Infectious Diseases HIV AIDS TB and Malaria in Adolescents
Presently, there are three major diseases that heavily affect the world: HIV/AIDS, tuberculosis (TB), and malaria. These diseases are an epidemic among low and middle-class income countries. They each have been known to cause millions of deaths each year. Each disease has a different agent that it carries and primary mode of transmission for how it is carried to a person. Global health initiatives aim to prevent, diagnose, and treat as many cases as possible. The reason for writing this paper is because of the risk these diseases have on adolescent populations across the globe. These three diseases will be defined and their impact on the adolescent population will be detailed using data from various sources, which report on global health issues.
According to the World Health Organization, the adolescent population consists of individuals within the age range of 10-19 years old (). Adolescents make up 16% of the world’s population, totaling 1.2 billion individuals (Unicef).
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HIV is the abbreviation for human immunodeficiency virus. As the name suggests, HIV is a virus that affects the body’s ability to defend itself against illnesses and attacks the immune system. The virus destroys the CD4 or T-cells and limits how successful the body is at fighting off infection and diseases. The virus has 3 distinct stages: Acute HIV infection, Clinical Latency or the dormant stage, and AIDS. The virus is transmitted through bodily fluids specifically: blood, semen, vaginal fluids, rectal fluids, and breast milk. Common modes of transmission are: unprotected sexual intercourse, shared needles or syringes, and during child birth or breastfeeding (CDC.gov). As with most viruses, HIV cannot be cured. Typically, vaccines are used to prevent viral infections, but no vaccine exists for HIV. Antiretroviral medications are used to treat those with HIV.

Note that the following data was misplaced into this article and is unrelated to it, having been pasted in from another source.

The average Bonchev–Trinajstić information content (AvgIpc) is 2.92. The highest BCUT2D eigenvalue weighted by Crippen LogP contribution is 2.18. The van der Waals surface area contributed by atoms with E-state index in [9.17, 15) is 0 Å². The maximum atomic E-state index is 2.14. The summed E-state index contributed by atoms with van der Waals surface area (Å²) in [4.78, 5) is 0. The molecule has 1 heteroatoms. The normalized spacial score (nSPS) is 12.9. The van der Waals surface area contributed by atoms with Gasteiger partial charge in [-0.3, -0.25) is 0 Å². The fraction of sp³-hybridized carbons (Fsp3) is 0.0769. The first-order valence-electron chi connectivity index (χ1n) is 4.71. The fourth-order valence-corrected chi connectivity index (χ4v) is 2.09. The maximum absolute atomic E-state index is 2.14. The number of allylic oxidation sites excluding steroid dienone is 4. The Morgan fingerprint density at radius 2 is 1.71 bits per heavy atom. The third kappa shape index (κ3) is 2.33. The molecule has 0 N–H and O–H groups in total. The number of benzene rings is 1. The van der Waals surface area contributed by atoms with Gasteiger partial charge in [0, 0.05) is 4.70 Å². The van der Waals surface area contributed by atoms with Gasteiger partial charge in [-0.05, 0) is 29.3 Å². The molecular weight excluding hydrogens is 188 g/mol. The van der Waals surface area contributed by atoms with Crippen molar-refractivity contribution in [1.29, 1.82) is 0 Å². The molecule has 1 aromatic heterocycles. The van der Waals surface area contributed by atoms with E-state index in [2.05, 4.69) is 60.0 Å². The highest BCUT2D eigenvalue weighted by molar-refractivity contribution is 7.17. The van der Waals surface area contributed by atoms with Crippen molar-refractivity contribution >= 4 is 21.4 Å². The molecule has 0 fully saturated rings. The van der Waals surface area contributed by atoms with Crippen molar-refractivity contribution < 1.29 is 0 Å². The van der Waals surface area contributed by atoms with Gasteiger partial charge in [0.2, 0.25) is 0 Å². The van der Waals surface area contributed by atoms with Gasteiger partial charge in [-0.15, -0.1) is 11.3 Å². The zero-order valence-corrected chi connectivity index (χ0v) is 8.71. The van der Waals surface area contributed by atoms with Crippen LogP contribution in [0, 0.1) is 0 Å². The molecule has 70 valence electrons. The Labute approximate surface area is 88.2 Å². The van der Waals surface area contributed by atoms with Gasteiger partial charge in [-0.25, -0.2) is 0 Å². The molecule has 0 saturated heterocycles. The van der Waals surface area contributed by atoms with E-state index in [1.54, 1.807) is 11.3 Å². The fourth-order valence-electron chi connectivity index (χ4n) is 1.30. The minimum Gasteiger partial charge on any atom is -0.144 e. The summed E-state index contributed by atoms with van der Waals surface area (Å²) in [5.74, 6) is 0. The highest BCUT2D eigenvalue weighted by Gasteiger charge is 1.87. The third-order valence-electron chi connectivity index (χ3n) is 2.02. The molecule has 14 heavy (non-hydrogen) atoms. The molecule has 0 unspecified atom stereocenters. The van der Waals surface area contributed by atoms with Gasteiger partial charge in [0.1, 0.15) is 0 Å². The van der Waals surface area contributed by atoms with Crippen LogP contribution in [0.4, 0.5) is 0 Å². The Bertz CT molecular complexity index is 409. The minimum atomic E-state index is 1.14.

AIDS is the abbreviation for acquired immunodeficiency syndrome, and it is the most severe stage of HIV. When the body reaches this stage, the immune system is damage badly and becomes susceptible to opportunistic illness or infections. An individual has progressed to AIDS when the individual’s T-cells fall below 200 cells per cubic millimeter of blood. Another indicator of AIDS is when one or more opportunistic illnesses or infections are present. One of those infections is TB, which will be discussed in more detail (HIV.org).
International and domestic data both show that AIDS has continued to rise in adolescents. With more than 5.8 million infections in the most recent year among young adults and adolescent’s ranging from the age of 15 to 24 years of age. The total rate of young people who have been said to have the disease are 6000 adolescents. Center for Disease Control have reported that in the United States young people age 13 to 19 years of age encounter HIV. HIV/AIDS are very common amongst adolescents and young adults in the United States. It is believed that adolescents among those who are 13 to 24 years have been reported to the national HIV/AIDS reporting systems.
Tuberculosis is a bacterial infection that affects, primarily, the lungs, but it has also been reported to attack the kidney, spine, and brain. The disease is caused by mycobacterium tuberculosis. TB is an airborne bacteria and spreads when an uninfected person ingest air particles from a person infected through coughing, speaking, or singing. TB is a potentially fatal infectious disease, and it is most deadly and contagious when it attacks the lungs or throat. TB is also one of the opportunistic illnesses present in individuals with AIDS and is the leading cause of death in those infected with AIDS. There are two stages in TB: latent TB infection and TB disease. TB infection has little to no visible symptoms, but if it is left untreated, it can develop into TB disease. TB disease has symptoms such as: coughing, chest pain, fatigue, loss of appetite, and possibly coughing up blood.
TB ranks very highly in the number of deaths per year caused by a disease. The number of TB has consistently been above a million, globally.